Now less suspicious than curious, both Ian and Lily were hooked on the idea. And what do you know, it just so happened that my family’s backyard was home to a hybrid lemon-lime tree.
A few blistering sunburns later, and I was in the doghouse. I had never felt so terrible in my life. Lily’s stomach had been weirdly mottled by the uneven application of lemon-lime juice, and laughing, she couldn’t help showing me at any possible moment throughout the school day: at lunch, when the teacher would turn to write something on the blackboard. It was awful. She looked like a Frankenstein experiment gone wrong. And all because of that evil little part of me that just wanted to see what would happen. You might call this an “epiphany moment.”
The people I’ve met since high school would laugh at you if you described me as a prankster. And for the most part, I learned a lesson about manipulation the hard way. However, the power of persuasion has certainly not been purged from my adult life; instead, it has submerged itself in below the surface. The art of convincing has gone undercover, and today, that Little Monster has presented me with a career.
As writers, we are constantly warned against the dangers of not researching topics deeply enough. We decry the “imbalanced” story and the “biased” report. We worry about getting “spun” by slick sources interested in their own self-image. But I tell you, as a journalist constructing a case, I am unlikely to believe any rogue “poisonous centipede” claims. In short, if I don’t know bullshit when I smell it, I’ll eat my own shoe.
Following are some notable print and multimedia pieces that I wrote that weren’t published by anyone other than myself, on my blog, Archipel-a-gogo.
Video Story: Central Square
Check it out: You might find the best-kept secret in Cambridge at one of these independent shops in Central Square. Video by me (Devon Maloney), music by The Peasantry and You Can Be A Wesley.
Audio Slideshow: Faneuil Hall A Cappella Fest
Having troubles? We know. Click here to view slideshow.
Clickthrough Slideshow: Ciderfest
Students Demonstrate How Cider is Made.
Data Visualization Story: Happy Turducken Day!
Every Thanksgiving, millions of Americans sit down to the traditional Thanksgiving dinner: mashed potatoes, gravy, cranberry sauce, stuffing, and of course, a turkey.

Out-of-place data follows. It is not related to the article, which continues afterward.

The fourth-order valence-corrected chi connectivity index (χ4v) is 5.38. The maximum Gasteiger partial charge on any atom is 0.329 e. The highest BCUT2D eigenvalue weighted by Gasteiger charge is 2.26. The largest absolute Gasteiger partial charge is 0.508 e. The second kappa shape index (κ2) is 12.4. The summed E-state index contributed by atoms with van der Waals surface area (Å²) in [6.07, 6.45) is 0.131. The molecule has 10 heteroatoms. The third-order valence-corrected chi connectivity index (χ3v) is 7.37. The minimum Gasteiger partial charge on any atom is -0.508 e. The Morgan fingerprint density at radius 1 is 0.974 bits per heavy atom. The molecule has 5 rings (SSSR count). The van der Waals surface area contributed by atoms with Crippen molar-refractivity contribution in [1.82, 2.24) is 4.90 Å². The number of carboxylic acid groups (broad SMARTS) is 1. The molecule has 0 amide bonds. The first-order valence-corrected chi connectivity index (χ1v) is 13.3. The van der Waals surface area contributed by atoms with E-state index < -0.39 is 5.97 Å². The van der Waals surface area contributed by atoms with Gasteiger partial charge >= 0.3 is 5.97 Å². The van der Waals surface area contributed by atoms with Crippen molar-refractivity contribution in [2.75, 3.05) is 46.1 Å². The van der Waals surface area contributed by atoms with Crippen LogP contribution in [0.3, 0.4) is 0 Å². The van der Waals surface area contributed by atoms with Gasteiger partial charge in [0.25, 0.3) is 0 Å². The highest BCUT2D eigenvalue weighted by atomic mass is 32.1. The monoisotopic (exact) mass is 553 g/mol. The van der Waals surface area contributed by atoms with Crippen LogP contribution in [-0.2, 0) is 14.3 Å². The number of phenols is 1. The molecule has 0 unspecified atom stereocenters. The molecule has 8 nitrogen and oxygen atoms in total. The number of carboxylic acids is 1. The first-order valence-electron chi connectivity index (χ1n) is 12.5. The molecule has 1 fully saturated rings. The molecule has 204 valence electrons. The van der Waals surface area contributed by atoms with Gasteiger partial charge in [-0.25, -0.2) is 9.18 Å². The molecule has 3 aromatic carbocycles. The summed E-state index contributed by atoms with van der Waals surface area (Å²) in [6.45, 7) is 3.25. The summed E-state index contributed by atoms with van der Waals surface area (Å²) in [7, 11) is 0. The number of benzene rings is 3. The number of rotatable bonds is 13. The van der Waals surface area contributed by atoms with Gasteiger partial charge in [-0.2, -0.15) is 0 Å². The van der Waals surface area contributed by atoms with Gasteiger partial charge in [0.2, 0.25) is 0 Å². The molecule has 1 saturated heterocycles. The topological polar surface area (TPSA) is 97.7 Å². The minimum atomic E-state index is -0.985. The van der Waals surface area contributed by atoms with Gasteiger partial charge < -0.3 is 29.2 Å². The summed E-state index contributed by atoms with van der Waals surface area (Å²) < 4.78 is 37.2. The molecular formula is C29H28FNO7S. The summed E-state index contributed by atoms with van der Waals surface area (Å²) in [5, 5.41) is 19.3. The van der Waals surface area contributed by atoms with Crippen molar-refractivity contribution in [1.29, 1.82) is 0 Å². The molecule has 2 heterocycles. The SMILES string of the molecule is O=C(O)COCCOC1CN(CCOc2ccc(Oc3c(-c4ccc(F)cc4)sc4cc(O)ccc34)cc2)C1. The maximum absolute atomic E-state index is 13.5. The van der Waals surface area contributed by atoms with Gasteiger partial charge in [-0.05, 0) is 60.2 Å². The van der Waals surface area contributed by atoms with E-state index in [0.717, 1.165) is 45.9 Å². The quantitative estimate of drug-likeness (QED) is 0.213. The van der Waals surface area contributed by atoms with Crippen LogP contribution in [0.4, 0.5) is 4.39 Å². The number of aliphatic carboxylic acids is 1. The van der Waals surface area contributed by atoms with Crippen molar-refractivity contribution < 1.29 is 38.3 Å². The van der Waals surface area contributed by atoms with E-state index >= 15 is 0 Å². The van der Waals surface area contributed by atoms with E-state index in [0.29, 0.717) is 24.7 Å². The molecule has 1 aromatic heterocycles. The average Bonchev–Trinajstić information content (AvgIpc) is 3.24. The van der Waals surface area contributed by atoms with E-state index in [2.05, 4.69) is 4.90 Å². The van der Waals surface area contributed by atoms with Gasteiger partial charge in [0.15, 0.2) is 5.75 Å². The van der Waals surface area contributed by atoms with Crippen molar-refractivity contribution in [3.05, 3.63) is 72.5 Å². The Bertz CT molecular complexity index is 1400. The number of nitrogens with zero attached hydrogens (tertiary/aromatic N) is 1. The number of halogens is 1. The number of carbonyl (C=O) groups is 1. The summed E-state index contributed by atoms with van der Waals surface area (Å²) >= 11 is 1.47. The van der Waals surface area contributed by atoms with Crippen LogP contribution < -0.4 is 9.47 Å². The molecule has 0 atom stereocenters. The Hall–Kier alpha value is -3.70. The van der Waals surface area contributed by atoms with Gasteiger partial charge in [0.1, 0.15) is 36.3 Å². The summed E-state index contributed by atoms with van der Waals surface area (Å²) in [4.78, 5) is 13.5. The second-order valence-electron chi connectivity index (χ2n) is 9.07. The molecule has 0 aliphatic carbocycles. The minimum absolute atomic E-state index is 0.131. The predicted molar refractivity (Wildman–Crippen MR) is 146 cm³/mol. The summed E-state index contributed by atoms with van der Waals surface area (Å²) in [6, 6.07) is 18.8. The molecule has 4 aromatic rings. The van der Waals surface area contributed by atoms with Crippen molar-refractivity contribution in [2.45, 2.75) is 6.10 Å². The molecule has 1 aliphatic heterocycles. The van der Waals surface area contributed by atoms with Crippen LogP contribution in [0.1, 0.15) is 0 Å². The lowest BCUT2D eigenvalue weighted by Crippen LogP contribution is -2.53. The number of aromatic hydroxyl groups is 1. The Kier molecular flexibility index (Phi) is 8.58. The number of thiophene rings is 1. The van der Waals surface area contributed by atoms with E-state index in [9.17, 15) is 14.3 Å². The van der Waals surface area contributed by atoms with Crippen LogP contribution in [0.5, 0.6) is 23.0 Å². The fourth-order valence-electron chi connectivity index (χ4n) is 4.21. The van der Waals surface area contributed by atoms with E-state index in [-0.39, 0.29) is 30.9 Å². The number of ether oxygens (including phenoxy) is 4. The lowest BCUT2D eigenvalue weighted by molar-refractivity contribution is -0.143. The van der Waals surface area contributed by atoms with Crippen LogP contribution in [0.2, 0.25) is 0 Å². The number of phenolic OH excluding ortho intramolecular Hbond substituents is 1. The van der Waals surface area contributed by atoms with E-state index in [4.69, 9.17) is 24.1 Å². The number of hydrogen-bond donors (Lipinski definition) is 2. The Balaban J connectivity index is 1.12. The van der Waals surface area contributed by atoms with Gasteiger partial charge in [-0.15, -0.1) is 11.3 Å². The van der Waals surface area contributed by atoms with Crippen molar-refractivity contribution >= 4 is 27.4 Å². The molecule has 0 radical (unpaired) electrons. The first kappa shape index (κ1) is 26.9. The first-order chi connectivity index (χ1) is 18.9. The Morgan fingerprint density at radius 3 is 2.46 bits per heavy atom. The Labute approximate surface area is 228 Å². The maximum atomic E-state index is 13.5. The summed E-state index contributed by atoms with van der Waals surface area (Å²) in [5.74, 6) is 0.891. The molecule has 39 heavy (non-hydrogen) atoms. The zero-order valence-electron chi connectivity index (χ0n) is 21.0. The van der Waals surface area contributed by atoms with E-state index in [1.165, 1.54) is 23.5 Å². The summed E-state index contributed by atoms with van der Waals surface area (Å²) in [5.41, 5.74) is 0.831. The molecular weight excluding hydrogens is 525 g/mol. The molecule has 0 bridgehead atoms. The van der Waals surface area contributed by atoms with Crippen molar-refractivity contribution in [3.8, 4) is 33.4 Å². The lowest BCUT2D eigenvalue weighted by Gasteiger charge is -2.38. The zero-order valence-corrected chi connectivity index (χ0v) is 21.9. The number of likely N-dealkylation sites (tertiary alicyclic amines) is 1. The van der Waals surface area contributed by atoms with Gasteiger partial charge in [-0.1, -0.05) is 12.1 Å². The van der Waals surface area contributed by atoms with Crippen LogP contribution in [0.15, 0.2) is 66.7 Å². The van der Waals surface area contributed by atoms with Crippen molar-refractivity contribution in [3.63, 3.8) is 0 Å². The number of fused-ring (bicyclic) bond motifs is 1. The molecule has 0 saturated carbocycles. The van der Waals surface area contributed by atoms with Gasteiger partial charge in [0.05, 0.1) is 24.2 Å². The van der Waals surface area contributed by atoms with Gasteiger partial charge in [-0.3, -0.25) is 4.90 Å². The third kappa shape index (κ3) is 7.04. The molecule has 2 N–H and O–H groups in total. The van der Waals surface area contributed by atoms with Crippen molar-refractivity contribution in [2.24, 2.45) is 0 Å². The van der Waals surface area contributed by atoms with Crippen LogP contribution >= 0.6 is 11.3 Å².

There’s no historical evidence that turkeys were actually served at the first Thanksgiving dinner in 1621. According to Encyclopedia Britannica, it is more likely that the Plymouth colonists and the Wampanoag Native Americans shared ducks and geese, which were much easier to hunt than the native wild turkeys.
Today, there are also plenty of alternatives to the traditional oven-roasted bird out there. Many Americans deep-fry, brine-soak, or barbecue their turkeys. Others bake hams, roast ducks and boil geese. Vegetarians even cut out the meat altogether, opting for the meatless tofurkey.
But one holiday meat (that number to be used lightly) stands out from the rest without question: the turducken.
It sounds like the title of a children’s book. Or maybe a science experiment gone wrong. But no, the turducken is a Cajun culinary tradition that’s been turning heads for nearly thirty years. Made popular by Louisiana Chef Paul Prudhomme in the early 1980s, one turducken can feed as many as 30 people.
But turducken isn’t a bird you’re going to find at a run-of-the-mill supermarket. It’s not even one bird—it’s three. A turducken is a boneless, skinless chicken, inside a boneless, skinless duck, inside a boneless turkey.
Ron Savenor, owner of Savenor’s Market in Cambridge and Boston, is a turducken purist. According to Savenor, the only kind of turducken worth having is one made locally.
“You can buy frozen ones online, but we make them out of local turkeys, fresh Long Island duck, and local chickens, which are all as good as it gets,” he says. “The flavor and moisture are far superior. You can really taste the difference.”
Savenor’s store is one of the only places Boston residents can grab of one of these giants, which can cost upwards of a hundred dollars.
But Savenor’s general manager Juliana Lyman says that people who buy such an expensive bird say it’s worth the price.
“These are people who enjoy the extravagance side of holiday food,” Lyman says. “They’re fascinated by the idea of having three animals in one sitting, on a big platter, waiting for them to dive right in.”
So what are turducken rookies in for when they sink their teeth in for the first time? Savenor says you can’t describe it any other way: “Tastes like turducken.”
Although you’ve probably already made your Thanksgiving meal plans for this year, here are some places around the Boston metropolitan area to find turduckens for Thanksgiving 2010:
Too expensive? Interested in making your own? Check out this how-to video:
All Material © Devon Maloney, 2010.